Beginning to learn the guitar also means facing hazards that we don't always think about when we are novices. Among them, the pain in the fingers of the left hand (if you are right-handed) and other parts of your hand, possibly even stretching to your arms.
Rest assured, these pains should disappear quite quickly with a little training! However, here are a few tips to overcome these pains so you will not abandon your instrument.
There are two types of pain when you start playing the guitar: those related to the friction of the pulp (fingertips) against the strings, and joint pain that can occur in both hands.
In both cases, the best way to get rid of these pains is to train! It is nothing more or less than a matter of habit, and it is important to train properly to avoid pain.
On this point, our advice is to go slowly and gradually. You have to give the calluses time to form at the tips of the fingers. Avoid playing for hours on end when you've just taken up the guitar! This is sometimes hard to do when you love playing so much. Start with short practices of 15 to 20 minutes (ideally less than an hour a day), then gradually increase the duration and frequency. This will prevent you from not touching your instrument for several days because of the pain you feel after too long a session.
Playing the guitar will, little by little, strengthen your hands and mobilize your joints. However, it is very likely that you will feel some pain at the beginning. Some daily exercises before playing the guitar can be beneficial. The hand can be strengthened in many ways, for example by simply pressing a stress ball. As for the joints, there are many exercises to strengthen the mobility of the wrist or fingers. A simple search on the internet will show you various exercises. Ideally, ask a physiotherapist.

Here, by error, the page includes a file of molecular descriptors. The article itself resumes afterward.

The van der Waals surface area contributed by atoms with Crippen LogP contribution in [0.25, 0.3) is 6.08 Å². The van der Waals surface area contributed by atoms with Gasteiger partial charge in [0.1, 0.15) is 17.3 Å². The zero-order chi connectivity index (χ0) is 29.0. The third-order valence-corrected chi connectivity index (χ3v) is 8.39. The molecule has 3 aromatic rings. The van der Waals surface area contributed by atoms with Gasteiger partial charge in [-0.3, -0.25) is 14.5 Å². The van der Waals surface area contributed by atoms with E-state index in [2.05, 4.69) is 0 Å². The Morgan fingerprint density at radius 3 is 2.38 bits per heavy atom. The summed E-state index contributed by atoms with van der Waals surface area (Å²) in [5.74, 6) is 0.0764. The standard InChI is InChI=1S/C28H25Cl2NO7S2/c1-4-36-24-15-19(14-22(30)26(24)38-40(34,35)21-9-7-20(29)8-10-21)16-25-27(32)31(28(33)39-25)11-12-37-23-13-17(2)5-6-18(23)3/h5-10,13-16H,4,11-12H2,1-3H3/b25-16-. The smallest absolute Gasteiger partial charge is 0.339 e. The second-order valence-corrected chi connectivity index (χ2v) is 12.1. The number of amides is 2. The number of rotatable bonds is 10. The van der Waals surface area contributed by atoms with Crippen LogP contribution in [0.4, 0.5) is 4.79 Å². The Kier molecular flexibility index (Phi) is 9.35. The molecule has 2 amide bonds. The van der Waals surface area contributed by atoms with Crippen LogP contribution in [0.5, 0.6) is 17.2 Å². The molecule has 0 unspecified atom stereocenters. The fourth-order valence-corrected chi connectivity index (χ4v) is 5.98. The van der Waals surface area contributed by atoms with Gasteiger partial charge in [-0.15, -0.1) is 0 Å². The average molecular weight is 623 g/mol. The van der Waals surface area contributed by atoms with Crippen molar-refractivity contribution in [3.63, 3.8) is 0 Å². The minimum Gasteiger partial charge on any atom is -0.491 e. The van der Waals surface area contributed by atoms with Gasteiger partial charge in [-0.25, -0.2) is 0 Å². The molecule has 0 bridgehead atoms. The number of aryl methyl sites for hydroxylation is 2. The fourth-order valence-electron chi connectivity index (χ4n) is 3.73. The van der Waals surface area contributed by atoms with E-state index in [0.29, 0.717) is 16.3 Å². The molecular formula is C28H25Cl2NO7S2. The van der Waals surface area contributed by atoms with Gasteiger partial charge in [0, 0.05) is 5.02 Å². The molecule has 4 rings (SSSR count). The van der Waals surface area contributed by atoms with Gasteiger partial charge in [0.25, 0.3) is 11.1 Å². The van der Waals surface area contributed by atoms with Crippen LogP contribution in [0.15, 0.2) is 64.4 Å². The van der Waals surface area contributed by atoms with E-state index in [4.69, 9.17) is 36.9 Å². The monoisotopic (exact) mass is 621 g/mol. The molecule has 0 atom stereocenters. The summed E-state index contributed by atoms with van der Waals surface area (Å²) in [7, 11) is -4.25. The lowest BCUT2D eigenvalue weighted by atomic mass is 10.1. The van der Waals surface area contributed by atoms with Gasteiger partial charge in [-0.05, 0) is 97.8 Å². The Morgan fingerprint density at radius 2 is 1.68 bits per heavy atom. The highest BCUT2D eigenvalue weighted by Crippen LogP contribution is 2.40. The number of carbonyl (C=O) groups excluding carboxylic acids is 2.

It may sound silly, but the pain will be even more annoying if you don't warm up a little before starting. There are a lot of warm-up exercises that will allow you not to try delicate and uncomfortable movements right away, while helping you learn by working on your finger positions on the neck. The most important thing, in our opinion, is to listen to your body: do what feels right for you and don't hesitate to take breaks when you feel pain. Finally, if an exercise or certain workouts cause you repeated pain, slow down and approach it gradually and above all, without forcing yourself.
Choosing the right strings to start is not easy for a beginner. Depending on your instrument (electric guitar, classical, folk, etc.) choose strings dedicated to beginners, with a reduced tension that will allow you to press less on the string to make it sound correctly. Choose a "light" tension and if the pain is really too much for you, there is always the possibility to tune your guitar a semitone lower. The strings will then be a little less tense. Nevertheless, some sets of strings should give you full satisfaction to start, we think in particular of the La Bella SweetTone and Royal Classics Preludio strings.
However, this will not always be possible on an electric guitar, at least without going to a luthier! Concerning folk guitars, known to be the most painful for the fingers when you start playing, there are also string sets that imitate the feeling and the sound of steel strings while being much less aggressive to the fingertips. You can for example look at what D'Addario offers with its nylon strings EJ32 and EJ33 for folk guitar. Alternatively, silk and steel strings are much less painful to the fingers thanks to the presence of silk between the copper filament and the steel string core.
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